British Cycling president Brian Cookson rails against accused TdF dopers

BC boss says dope damage is criminal

Earlier today the Al Jazeera headline for the Vino-doping crisis was ‘Cycling has blood on its hands’. This has now been changed to a less contentious headline from the Arabic news channel.

According to L’Equipe, there’s been yet another leak from the LNND lab in Paris. A Tour de France rider is claimed to have supplied a non-negative sample, believed to be exogenous testosterone. This leak breaches WADA guidelines but, just like in the Floyd Landis case last year, the cycling media is going into introspective, we’re-all-doomed over-drive anyway.

This morning, AFP, the French news agency, reported that an anonymous official from the International Olympic Committee said cycling’s place in the Olympics was at risk because of the continued doping revelations.

Other sports, with deeper, more hidden doping secrets – and laxer doping controls – are not at risk of expulsion, just cycling.

Into all this debate comes Brian Cookson. Here’s his statement:

"Cycling is a great sport, loved by millions around the world, and the Tour de France is the ultimate sporting challenge. This year’s start in London was a huge success, millions of people enjoyed the spectacle and many were encouraged to get out on their bikes and enjoy the simple pleasure of cycling. The sport is undergoing a boom in Britain, the Great Britain cycling team has proved reliably successful at major championships, and British Cycling is determined to make the most of this success to develop our sport further, with all the health, environmental and social benefits that it can bring to this country.

"Once again however our sport is faced with having to deal with the fallout from what is, quite simply, organised professional cheating. I simply cannot understand the mindset of those people who, knowing the damage that has been done by a succession of similar scandals in recent years, continue to delude themselves that this kind of activity is in some way acceptable, or indeed that they can get away with it. It isn’t and they won’t.

"At British Cycling, we have always taken a very strong anti-doping stance throughout all our structures, from the elite Podium level, right the way through to our coaching and development programmes for youngsters. We have a zero tolerance policy, but we also educate our riders about the issue and do everything that we can to ensure that there is the back up to support them and help them avoid falling into anything undesirable. We co-operate fully with UK Sport, with WADA, with the UCI (International Cycling Union), and with all the other agencies involved. We will always do everything we can to ensure that everyone who competes in our sport, at every level, can do so, cleanly, fairly and ethically.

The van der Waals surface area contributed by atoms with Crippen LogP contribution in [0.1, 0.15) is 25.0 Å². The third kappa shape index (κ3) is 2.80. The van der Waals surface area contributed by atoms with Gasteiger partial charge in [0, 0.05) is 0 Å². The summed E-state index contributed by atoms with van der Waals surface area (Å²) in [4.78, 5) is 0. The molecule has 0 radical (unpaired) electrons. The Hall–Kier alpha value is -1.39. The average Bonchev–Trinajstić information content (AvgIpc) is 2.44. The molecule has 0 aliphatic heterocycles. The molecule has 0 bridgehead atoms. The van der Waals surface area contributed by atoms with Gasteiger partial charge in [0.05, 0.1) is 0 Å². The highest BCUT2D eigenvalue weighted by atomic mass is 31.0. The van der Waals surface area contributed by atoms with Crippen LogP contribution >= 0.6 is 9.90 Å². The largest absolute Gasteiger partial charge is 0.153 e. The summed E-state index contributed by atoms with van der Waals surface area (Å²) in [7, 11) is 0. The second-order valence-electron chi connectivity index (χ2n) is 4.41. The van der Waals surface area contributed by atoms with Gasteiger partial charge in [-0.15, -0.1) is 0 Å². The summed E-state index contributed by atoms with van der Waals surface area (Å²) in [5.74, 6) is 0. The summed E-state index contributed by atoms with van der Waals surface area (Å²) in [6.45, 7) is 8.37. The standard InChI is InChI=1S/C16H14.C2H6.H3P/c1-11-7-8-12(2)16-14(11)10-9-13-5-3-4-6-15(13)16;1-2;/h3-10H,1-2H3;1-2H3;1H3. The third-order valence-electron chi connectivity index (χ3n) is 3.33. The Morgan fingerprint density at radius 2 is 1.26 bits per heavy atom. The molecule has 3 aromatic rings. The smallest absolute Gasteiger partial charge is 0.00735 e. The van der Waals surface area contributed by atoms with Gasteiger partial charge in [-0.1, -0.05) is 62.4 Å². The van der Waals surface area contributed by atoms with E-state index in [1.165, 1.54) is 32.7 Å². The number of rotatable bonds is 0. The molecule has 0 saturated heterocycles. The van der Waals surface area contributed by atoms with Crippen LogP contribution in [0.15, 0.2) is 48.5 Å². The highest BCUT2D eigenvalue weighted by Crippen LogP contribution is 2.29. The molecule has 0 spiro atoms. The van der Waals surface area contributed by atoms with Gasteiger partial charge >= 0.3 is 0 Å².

"I believe that what we are seeing now is partly because testing procedures have taken a great leap forward in the last few years, both in the laboratories and in the way in which the anti-doping agencies are working together to ensure that slipping through the net is no longer quite as easy as it may once have been. But more still needs to be done, in my view, by Governments around the world to ensure that the supply chains and conspiracies are dealt with through the criminal justice system. We are seeing the signs of this beginning to happen now, and I welcome this.

"That some individuals and indeed some organisations still seem to be in denial must not stop us facing this problem head on. In that context, perhaps the most sickening aspect is the constant dissembling from many of those who have been caught – I am personally sick of hearing the pathetic excuses and the accusations of conspiracies against individuals, of laboratory mistakes, of administrative errors and so on. These people would at least retain some respect if they were prepared to admit their failings, but sadly, so many seem to think that if they deny it long enough then it will go away. If those people will not accept that their behaviour is wrong, then we must exclude them permanently from our sport.

"Finally, I urge the Tour de France organisation not to give up the fight. The Tour is one of the world’s greatest sporting events and always will be. It can and will survive this crisis. I have already told Patrice Clerc, President of ASO, the Tour organisers, that he has our support in standing firm on this matter, and that if there is anything we can do to assist, we will certainly do so. The same message has also gone to Pat McQuaid, President of the UCI, and I urge both bodies to work together in harmony to tackle this most difficult situation."

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